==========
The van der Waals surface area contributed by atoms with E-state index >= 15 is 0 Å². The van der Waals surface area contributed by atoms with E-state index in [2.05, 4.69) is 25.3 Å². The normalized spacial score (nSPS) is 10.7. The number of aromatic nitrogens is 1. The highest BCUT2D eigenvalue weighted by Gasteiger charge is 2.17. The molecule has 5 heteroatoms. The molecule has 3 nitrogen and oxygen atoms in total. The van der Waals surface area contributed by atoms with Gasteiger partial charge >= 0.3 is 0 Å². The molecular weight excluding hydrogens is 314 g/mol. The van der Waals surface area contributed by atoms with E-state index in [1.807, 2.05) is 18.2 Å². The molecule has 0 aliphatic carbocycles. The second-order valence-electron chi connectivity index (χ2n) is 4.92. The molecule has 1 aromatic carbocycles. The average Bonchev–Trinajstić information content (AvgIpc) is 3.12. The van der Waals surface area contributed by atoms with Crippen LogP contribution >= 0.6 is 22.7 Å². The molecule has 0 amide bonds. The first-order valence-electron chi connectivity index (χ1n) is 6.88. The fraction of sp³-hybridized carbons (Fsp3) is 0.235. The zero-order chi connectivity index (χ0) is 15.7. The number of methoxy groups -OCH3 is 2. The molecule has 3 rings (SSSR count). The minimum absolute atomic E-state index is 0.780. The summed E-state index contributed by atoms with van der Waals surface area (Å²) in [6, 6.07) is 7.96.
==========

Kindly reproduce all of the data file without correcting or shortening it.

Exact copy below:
The van der Waals surface area contributed by atoms with E-state index >= 15 is 0 Å². The van der Waals surface area contributed by atoms with E-state index in [2.05, 4.69) is 25.3 Å². The normalized spacial score (nSPS) is 10.7. The number of aromatic nitrogens is 1. The highest BCUT2D eigenvalue weighted by Gasteiger charge is 2.17. The molecule has 5 heteroatoms. The molecule has 3 nitrogen and oxygen atoms in total. The van der Waals surface area contributed by atoms with Gasteiger partial charge >= 0.3 is 0 Å². The molecular weight excluding hydrogens is 314 g/mol. The van der Waals surface area contributed by atoms with E-state index in [1.807, 2.05) is 18.2 Å². The molecule has 0 aliphatic carbocycles. The second-order valence-electron chi connectivity index (χ2n) is 4.92. The molecule has 1 aromatic carbocycles. The average Bonchev–Trinajstić information content (AvgIpc) is 3.12. The van der Waals surface area contributed by atoms with Crippen LogP contribution >= 0.6 is 22.7 Å². The molecule has 0 amide bonds. The first-order valence-electron chi connectivity index (χ1n) is 6.88. The fraction of sp³-hybridized carbons (Fsp3) is 0.235. The zero-order chi connectivity index (χ0) is 15.7. The number of methoxy groups -OCH3 is 2. The molecule has 3 rings (SSSR count). The minimum absolute atomic E-state index is 0.780. The summed E-state index contributed by atoms with van der Waals surface area (Å²) in [6, 6.07) is 7.96.